Williams Companies (WMB) announced 2Q21 earnings on Monday. Results were largely in-line with expectations; Adjusted EBITDA came in at $1,317MM, $11MM ahead of forecasts reflecting the stability of their business. Their dividend is +2.5% YoY and is now expected to be 1.9X covered by Available Funds From Operations (analogous to the Distributable Cash Flow metric often used in the past by MLPs). The $1.64 dividend yields 6.6%. Under the old ~90% payout regime MLPs used to follow, WMB would yield over 11%.
6.6% is an attractive yield by any measure. Transco, WMB’s extensive pipeline network running along the eastern US, has investment grade bonds outstanding to 2050 that yield 3.06%. The equanimity with which bond investors accept equity-type risk for comparatively little is not unique to the pipeline sector. Rigid investment mandates partly explain the bifurcated market for WMB’s securities, and emphasize the continuing opportunity for equity buyers. Leverage (Net Debt:EBITDA) is expected to reach 4.2X by year-end, down from 4.35X the prior year.
The energy transition notwithstanding, natural gas volumes passing through WMB’s pipeline network showed continued healthy growth. Of particular note was the 30% jump in natural gas for export, either as Liquified Natural Gas (LNG) or via pipeline to Mexico.
WMB is planning to invest $2BN to bring an additional 1.8 Billion Cubic Feet per Day (BCF/D) of natural gas to customers, mainly in the northeast. Careful examination of the map shows that the expansion only reaches as far as NJ and Pennsylvania. Massachusetts, which could surely use more natural gas, is currently debating whether to require that new construction omit natural gas connections (see Towns Trying to Ban Natural Gas Face Resistance in Their Push for All-Electric Homes). All-electric homes don’t sell as quickly as regular ones, reflecting a market push-back against the imposition of new regulations.
Residential power supplies are already prone to outages during bad weather, so it’s understandable that the prospect of becoming fully reliant on electricity even while utilities add intermittent renewables is not appealing. Natural gas never goes down.
Meanwhile, South Africa is sensibly looking to natural gas as a way to reduce its CO2 emissions (see Coal-Reliant South Africa Is Turning to Gas Power). They estimate electricity produced using natural gas will cost 3X as much as from the coal plants that are nearing the end of their useful lives. Renewables may even be cheaper, but tellingly South Africa is willing to spend more for reliability.
In preparation for the COP26 UN meeting in Glasgow in November, environment ministers have been discussing the level of financial support OECD countries should be willing to provide to emerging economies to help them pay for the energy transition. It’s a valid debate, but not one that has yet caught the public’s imagination. South Africa’s Environment Minister recently suggested that $750BN per year would be needed in financial support from rich world countries. Assuming this burden was shared according to each OECD country’s share of OECD GDP, the US would be on the hook for about a third.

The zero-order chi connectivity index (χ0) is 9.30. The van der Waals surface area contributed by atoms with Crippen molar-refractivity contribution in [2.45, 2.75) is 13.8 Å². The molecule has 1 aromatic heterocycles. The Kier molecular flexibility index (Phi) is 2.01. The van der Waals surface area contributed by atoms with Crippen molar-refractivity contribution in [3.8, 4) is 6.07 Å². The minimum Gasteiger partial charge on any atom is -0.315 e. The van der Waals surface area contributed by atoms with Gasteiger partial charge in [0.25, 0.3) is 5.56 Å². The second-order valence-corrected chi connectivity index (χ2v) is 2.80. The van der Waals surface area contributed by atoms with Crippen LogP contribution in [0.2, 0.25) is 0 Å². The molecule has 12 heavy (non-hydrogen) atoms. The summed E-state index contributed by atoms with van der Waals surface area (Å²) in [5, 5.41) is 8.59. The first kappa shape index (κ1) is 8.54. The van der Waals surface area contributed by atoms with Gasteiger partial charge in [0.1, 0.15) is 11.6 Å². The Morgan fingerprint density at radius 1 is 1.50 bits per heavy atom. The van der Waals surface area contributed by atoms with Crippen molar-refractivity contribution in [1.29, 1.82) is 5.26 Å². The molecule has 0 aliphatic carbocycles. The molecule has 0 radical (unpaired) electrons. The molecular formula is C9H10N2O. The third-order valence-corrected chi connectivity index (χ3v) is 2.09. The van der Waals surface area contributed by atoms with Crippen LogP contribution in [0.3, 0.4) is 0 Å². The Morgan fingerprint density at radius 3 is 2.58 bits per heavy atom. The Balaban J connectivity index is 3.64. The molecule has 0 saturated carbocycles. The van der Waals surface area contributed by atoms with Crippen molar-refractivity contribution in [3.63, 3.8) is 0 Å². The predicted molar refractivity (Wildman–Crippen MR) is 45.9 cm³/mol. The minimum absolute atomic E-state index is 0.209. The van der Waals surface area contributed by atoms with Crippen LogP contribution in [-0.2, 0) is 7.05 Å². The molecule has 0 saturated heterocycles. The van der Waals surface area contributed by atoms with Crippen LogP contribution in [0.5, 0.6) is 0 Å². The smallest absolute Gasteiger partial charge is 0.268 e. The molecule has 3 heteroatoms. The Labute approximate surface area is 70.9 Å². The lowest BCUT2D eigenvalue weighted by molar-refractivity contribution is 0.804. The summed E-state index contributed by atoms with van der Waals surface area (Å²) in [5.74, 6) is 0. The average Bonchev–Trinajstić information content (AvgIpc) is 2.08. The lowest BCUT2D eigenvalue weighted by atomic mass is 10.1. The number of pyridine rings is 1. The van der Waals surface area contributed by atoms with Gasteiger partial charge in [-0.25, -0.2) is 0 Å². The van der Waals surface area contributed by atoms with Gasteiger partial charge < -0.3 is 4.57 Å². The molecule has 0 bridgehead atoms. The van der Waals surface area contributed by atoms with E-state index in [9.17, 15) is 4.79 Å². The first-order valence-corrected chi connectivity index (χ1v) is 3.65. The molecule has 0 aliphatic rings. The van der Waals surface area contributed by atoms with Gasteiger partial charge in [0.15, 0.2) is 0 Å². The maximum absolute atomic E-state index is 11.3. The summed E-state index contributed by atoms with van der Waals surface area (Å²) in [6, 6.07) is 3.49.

The prospect of the US paying $250BN per year to poor countries to speed their energy transition is sharply at odds with Joe Biden’s message that it was all about well-paid union jobs. There’s zero prospect that Congress would approve anything like this – but the fact that such figures are floated exposes the gulf between practical solutions and underlying political support. OECD countries have already failed to meet a $100BN pledge for 2020.
Returning to WMB, like most pipeline companies they self-funds their growth plans. Cash generated now goes to dividends and capex. Rising EBITDA reduces leverage and investors do not expect any dilutive secondaries.
This is in marked contrast to many utilities, which are spending $BNs on renewables and delivering negative Free Cash Flow (FCF) in the process. Today’s market forgives them because they’re investing in green projects. But battle-scarred US energy investors will recall the same willingness of Wall Street to overlook negative FCF during the early years of the Shale Revolution.
Germany has demonstrated that too much reliance on renewables leads to much more expensive electricity. California has managed to combine high prices with unreliability. Many of the utilities currently outspending their cash flow may find that expensive intermittency isn’t highly valued if they go too far, at which point the years of negative FCF will not look so smart.
Banning new natural gas hookups, outspending cash flow to build renewables and poor countries demanding GDP-sized payments to help reduce emissions; the energy sector is witnessing much that is absurd. Fortunately, natural gas pipeline transmission continues to grow reliably.
We are invested in all the components of the American Energy Independence Index via the ETF that seeks to track its performance.